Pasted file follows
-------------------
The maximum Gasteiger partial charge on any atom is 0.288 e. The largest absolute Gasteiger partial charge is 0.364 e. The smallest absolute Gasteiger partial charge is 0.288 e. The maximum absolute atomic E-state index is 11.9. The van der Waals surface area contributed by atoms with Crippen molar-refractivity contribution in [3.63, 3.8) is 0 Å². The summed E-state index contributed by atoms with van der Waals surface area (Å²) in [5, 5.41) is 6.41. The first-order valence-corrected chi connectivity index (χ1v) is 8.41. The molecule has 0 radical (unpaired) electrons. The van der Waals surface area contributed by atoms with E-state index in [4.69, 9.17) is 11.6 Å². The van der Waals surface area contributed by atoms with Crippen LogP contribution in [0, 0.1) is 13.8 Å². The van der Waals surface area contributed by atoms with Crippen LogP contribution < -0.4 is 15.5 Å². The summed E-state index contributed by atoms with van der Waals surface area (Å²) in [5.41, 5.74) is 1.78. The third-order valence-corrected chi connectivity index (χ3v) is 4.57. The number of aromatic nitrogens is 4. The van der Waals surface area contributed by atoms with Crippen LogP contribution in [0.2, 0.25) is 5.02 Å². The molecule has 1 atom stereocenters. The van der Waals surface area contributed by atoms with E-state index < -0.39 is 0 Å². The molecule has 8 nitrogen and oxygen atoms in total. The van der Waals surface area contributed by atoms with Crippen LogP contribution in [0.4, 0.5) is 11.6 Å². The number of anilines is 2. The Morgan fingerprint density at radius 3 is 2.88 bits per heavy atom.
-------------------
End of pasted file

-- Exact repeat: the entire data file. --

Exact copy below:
The maximum Gasteiger partial charge on any atom is 0.288 e. The largest absolute Gasteiger partial charge is 0.364 e. The smallest absolute Gasteiger partial charge is 0.288 e. The maximum absolute atomic E-state index is 11.9. The van der Waals surface area contributed by atoms with Crippen molar-refractivity contribution in [3.63, 3.8) is 0 Å². The summed E-state index contributed by atoms with van der Waals surface area (Å²) in [5, 5.41) is 6.41. The first-order valence-corrected chi connectivity index (χ1v) is 8.41. The molecule has 0 radical (unpaired) electrons. The van der Waals surface area contributed by atoms with E-state index in [4.69, 9.17) is 11.6 Å². The van der Waals surface area contributed by atoms with Crippen LogP contribution in [0, 0.1) is 13.8 Å². The van der Waals surface area contributed by atoms with Crippen LogP contribution < -0.4 is 15.5 Å². The summed E-state index contributed by atoms with van der Waals surface area (Å²) in [5.41, 5.74) is 1.78. The third-order valence-corrected chi connectivity index (χ3v) is 4.57. The number of aromatic nitrogens is 4. The van der Waals surface area contributed by atoms with Crippen LogP contribution in [0.2, 0.25) is 5.02 Å². The molecule has 1 atom stereocenters. The van der Waals surface area contributed by atoms with E-state index < -0.39 is 0 Å². The molecule has 8 nitrogen and oxygen atoms in total. The van der Waals surface area contributed by atoms with Crippen LogP contribution in [0.4, 0.5) is 11.6 Å². The number of anilines is 2. The Morgan fingerprint density at radius 3 is 2.88 bits per heavy atom.